“It’s really unusual for the artistic director to be at the helm of every single main-stage performance,” Campbell says. “It’s partly a budgeting issue and it’s something we’d like to work past. But he’s completely reshaping Orlando Ballet. It’s a blessing for us, too. He’s moving us into new territory and making us a dance company that Orlando can be proud of.”
Hill, though, is more eager to push the company into new choreographic terrain.
“We’re preparing the budget for next year so I can bring in outside choreographers,” he says. “My intention when I first came here wasn’t to become the full choreographer, but in the natural progression it turned out that way.”
For now, Hill remains this season’s chief choreographer. With the main company’s fresh faces and an unusually strong second company following close behind, Hill intends to carry this season into risky contemporary ground and rattle the walls that have long constricted ballet.
“There’s still this preconceived myth that ballet is tutus and tiaras and boring, boring, boring,” Hill says. “And then people experience the ballet and get really interested because of the edginess. We’ll continue to do the classics. They’re classics for a reason. But it’s possible to continue to explore. We can do contemporary, edgy work and still preserve the tradition of the classics.”
Orlando Ballet 2011-2012 Season Highlights
8 p.m. Oct. 21-22, 2 p.m. Oct. 23; $15-$75
An entirely original work choreographed by artistic director Robert Hill, Vampire’s Ball will feature the main company, apprentices, second company and Orlando Ballet students in a series of vignettes. Although its theme caters to Halloween, much as The Nutcracker does to Christmas, Hill thinks it will please audiences that embraced the provocative modernity of Battle of the Sexes and Carmen.
7:30 p.m. Dec. 15-17, 2 p.m. Dec. 18; $20-$75
There’ll be little deviation from the traditional snowflakes and sugarplums this season. Hill’s making choreographic changes and additions at a slow, season-by-season pace, and wisely so; Marius Petipa’s century-old choreography is ingrained in every ballet lover’s memory. Expect Hill’s minor changes to come from his own production, staged when he directed Mexico’s Ballet de Monterrey.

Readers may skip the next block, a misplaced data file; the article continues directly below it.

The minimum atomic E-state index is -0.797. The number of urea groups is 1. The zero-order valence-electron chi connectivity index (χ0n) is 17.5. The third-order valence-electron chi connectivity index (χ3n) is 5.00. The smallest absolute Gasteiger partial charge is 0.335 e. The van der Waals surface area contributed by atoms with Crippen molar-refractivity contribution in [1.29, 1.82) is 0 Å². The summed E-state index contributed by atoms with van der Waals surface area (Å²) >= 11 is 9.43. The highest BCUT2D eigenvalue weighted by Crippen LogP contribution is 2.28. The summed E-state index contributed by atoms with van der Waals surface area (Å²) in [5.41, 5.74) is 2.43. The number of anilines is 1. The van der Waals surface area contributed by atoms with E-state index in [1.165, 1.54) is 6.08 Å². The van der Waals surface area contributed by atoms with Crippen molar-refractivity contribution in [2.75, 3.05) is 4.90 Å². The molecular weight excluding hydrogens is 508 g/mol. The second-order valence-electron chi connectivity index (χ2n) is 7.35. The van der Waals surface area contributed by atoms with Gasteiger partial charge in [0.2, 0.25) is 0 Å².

Battle of the Sexes III
8 p.m. Feb. 10-11, 2 p.m. Feb. 12; $15-$75
There’s a reason this production returns for a third time this season. It’s what seized Orlando’s attention during Hill’s first season and inspired Hill to continue choreographing fresh, radical productions. This version consists of more fiery pas des deux and dynamic group numbers that allow the majority of the company to shine. Ironically, Hill says the original idea was a last-minute choice, one that was born from the chaos of deadlines that existed upon his entry into the company, yet it allowed him the freedom to produce concepts without limiting choreographic possibilities.
Swans: Black & White
8 p.m. March 30-31, 2 p.m. April 1; $22-$30
There’s no doubt that post-Black Swan, Swan Lake is on the pop-culture radar. Hill’s full-length version of Petipa’s original condenses the first act – the prince has a birthday, his mother gives him a crossbow and reminds him he must marry – and springs into the second. Hill has also moved the first act’s infamous pas de trois to the ballroom scene of the third act, which will likely be the heart of this performance.